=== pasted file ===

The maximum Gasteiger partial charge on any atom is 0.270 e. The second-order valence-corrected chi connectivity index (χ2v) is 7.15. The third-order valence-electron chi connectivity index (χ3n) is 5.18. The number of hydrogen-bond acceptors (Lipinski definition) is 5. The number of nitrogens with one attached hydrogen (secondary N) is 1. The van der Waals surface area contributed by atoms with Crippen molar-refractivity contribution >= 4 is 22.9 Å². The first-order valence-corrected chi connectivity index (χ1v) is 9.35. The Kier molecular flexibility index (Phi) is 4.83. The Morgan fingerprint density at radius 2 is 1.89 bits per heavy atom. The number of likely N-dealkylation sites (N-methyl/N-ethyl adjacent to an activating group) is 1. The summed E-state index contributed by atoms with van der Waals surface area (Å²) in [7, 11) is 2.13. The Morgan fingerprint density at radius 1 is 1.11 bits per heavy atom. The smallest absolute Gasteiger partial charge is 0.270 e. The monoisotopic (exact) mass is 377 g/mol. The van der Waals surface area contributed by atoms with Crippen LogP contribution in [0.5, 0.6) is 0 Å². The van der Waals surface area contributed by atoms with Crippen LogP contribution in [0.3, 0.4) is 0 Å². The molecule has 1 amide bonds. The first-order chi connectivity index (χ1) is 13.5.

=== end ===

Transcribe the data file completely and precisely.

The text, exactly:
The maximum Gasteiger partial charge on any atom is 0.270 e. The second-order valence-corrected chi connectivity index (χ2v) is 7.15. The third-order valence-electron chi connectivity index (χ3n) is 5.18. The number of hydrogen-bond acceptors (Lipinski definition) is 5. The number of nitrogens with one attached hydrogen (secondary N) is 1. The van der Waals surface area contributed by atoms with Crippen molar-refractivity contribution >= 4 is 22.9 Å². The first-order valence-corrected chi connectivity index (χ1v) is 9.35. The Kier molecular flexibility index (Phi) is 4.83. The Morgan fingerprint density at radius 2 is 1.89 bits per heavy atom. The number of likely N-dealkylation sites (N-methyl/N-ethyl adjacent to an activating group) is 1. The summed E-state index contributed by atoms with van der Waals surface area (Å²) in [7, 11) is 2.13. The Morgan fingerprint density at radius 1 is 1.11 bits per heavy atom. The smallest absolute Gasteiger partial charge is 0.270 e. The monoisotopic (exact) mass is 377 g/mol. The van der Waals surface area contributed by atoms with Crippen LogP contribution in [0.5, 0.6) is 0 Å². The van der Waals surface area contributed by atoms with Crippen LogP contribution in [0.3, 0.4) is 0 Å². The molecule has 1 amide bonds. The first-order chi connectivity index (χ1) is 13.5.